Why Is Water Pressure Important?
Your initial water pressure is set either by your municipality or by your well pump/pressure system.
- In both cases, this is too high for the average drip system and
- May not be adequate for more than one overhead sprinkler
If you make a mistake with your drip system, you can blow it out and rip the hose apart.
A few years ago, I messed about with a “tape” form of drip irrigation. Very thin plastic, it came highly recommended and I tested a 100-foot length of it.
It lasted approximately 5 mintues before I blew the seams right out of it at 40 psi (my well pressure)
When I talked to the rep, he asked what my water pressure was (and I could “hear” him shaking his head in wonderment. ) 🙂
You got it – too high a water pressure. I should have known better but I just wasn’t thinking.
The solution is a pressure compensating valve that goes onto your system ahead of any drip equipment.
Where Does This Go?
It depends on how the system is set up.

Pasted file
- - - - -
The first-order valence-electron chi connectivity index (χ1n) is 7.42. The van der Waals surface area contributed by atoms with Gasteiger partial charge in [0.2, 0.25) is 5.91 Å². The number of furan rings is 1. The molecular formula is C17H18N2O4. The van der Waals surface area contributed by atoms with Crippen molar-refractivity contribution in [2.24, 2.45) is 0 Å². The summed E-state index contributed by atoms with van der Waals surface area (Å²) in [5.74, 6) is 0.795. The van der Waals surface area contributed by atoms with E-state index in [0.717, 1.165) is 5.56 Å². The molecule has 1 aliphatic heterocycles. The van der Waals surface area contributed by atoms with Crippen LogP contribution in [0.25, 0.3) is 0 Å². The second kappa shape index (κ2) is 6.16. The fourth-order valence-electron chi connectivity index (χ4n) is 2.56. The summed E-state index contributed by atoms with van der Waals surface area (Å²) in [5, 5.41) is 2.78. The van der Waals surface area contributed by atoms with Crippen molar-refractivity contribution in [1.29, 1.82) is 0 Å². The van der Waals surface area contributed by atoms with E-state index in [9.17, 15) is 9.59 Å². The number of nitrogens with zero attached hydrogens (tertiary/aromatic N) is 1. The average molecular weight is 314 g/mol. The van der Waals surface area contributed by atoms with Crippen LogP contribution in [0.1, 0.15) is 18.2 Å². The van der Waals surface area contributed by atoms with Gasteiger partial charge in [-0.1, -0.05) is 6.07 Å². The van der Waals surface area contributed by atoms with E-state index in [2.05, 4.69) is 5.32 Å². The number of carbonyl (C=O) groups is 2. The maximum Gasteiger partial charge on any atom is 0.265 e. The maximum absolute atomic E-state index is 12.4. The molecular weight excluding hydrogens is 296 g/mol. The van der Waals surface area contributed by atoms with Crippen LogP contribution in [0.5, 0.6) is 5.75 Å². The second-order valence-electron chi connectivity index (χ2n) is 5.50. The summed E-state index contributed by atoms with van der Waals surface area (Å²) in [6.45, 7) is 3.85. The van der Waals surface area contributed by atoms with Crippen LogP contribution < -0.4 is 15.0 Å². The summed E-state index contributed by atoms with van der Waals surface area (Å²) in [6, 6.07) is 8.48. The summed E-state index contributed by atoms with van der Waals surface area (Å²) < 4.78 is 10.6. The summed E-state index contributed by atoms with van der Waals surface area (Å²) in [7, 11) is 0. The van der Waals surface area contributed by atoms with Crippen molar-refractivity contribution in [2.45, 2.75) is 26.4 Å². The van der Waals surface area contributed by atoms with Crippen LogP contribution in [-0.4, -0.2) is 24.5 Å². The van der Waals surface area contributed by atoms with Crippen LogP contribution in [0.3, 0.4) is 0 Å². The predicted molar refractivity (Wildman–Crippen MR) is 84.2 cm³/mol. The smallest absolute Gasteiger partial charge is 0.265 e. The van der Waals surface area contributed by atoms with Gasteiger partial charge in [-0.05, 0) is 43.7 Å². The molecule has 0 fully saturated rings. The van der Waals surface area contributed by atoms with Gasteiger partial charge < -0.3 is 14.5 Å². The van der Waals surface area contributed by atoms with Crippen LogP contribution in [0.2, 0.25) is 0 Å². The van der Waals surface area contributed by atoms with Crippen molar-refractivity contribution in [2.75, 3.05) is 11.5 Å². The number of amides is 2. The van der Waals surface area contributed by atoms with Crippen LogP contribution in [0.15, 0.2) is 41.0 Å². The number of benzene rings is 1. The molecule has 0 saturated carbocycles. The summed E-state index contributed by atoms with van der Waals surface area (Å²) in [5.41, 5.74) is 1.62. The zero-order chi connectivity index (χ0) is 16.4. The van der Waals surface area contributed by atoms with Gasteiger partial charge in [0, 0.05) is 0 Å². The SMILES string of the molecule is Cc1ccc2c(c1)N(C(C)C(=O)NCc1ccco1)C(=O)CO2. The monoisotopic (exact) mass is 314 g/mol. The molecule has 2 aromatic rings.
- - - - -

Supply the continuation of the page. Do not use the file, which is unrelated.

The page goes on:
In a typical zone system, you’ll run one major pipe out to the zones.
At the zones, you’ll put t-junctions into the main feeder pipe to feed off to the zones. (Don’t worry about these terms, they’re all going to be explained in graphics in the next lesson.)
The pressure compensating device goes at the beginning of every zone.
- If you have one zone, put it on the tap ahead of the pipe.
- If you have multiple zones, put one at the beginning of every zone and none in the main feeder pipe.
The Exercises From Lesson 1.
- Calculate your flow rate at the tap.
- Calculate the flow rate at the end of a hose.